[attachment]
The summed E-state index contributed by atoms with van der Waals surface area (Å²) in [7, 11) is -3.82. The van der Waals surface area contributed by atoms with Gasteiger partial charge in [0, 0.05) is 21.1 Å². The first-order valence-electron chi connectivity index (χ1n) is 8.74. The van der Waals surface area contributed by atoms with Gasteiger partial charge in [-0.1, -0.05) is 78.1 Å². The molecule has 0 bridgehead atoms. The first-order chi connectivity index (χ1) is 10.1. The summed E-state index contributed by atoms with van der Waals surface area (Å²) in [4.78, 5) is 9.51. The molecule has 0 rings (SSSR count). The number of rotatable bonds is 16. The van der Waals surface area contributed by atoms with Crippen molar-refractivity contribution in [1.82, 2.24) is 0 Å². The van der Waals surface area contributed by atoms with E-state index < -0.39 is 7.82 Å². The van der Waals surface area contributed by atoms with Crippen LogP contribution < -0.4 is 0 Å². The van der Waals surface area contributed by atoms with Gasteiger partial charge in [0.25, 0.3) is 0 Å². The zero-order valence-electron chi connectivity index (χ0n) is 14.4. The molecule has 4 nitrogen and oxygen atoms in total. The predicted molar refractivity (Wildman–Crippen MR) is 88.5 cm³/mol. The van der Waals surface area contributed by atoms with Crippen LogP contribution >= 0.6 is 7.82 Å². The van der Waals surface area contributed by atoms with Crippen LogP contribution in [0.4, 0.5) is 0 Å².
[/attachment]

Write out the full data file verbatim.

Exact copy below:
The summed E-state index contributed by atoms with van der Waals surface area (Å²) in [7, 11) is -3.82. The van der Waals surface area contributed by atoms with Gasteiger partial charge in [0, 0.05) is 21.1 Å². The first-order valence-electron chi connectivity index (χ1n) is 8.74. The van der Waals surface area contributed by atoms with Gasteiger partial charge in [-0.1, -0.05) is 78.1 Å². The molecule has 0 bridgehead atoms. The first-order chi connectivity index (χ1) is 10.1. The summed E-state index contributed by atoms with van der Waals surface area (Å²) in [4.78, 5) is 9.51. The molecule has 0 rings (SSSR count). The number of rotatable bonds is 16. The van der Waals surface area contributed by atoms with Crippen molar-refractivity contribution in [1.82, 2.24) is 0 Å². The van der Waals surface area contributed by atoms with E-state index < -0.39 is 7.82 Å². The van der Waals surface area contributed by atoms with Crippen LogP contribution < -0.4 is 0 Å². The van der Waals surface area contributed by atoms with Gasteiger partial charge in [0.25, 0.3) is 0 Å². The zero-order valence-electron chi connectivity index (χ0n) is 14.4. The molecule has 4 nitrogen and oxygen atoms in total. The predicted molar refractivity (Wildman–Crippen MR) is 88.5 cm³/mol. The van der Waals surface area contributed by atoms with Crippen LogP contribution >= 0.6 is 7.82 Å². The van der Waals surface area contributed by atoms with Crippen LogP contribution in [0.4, 0.5) is 0 Å².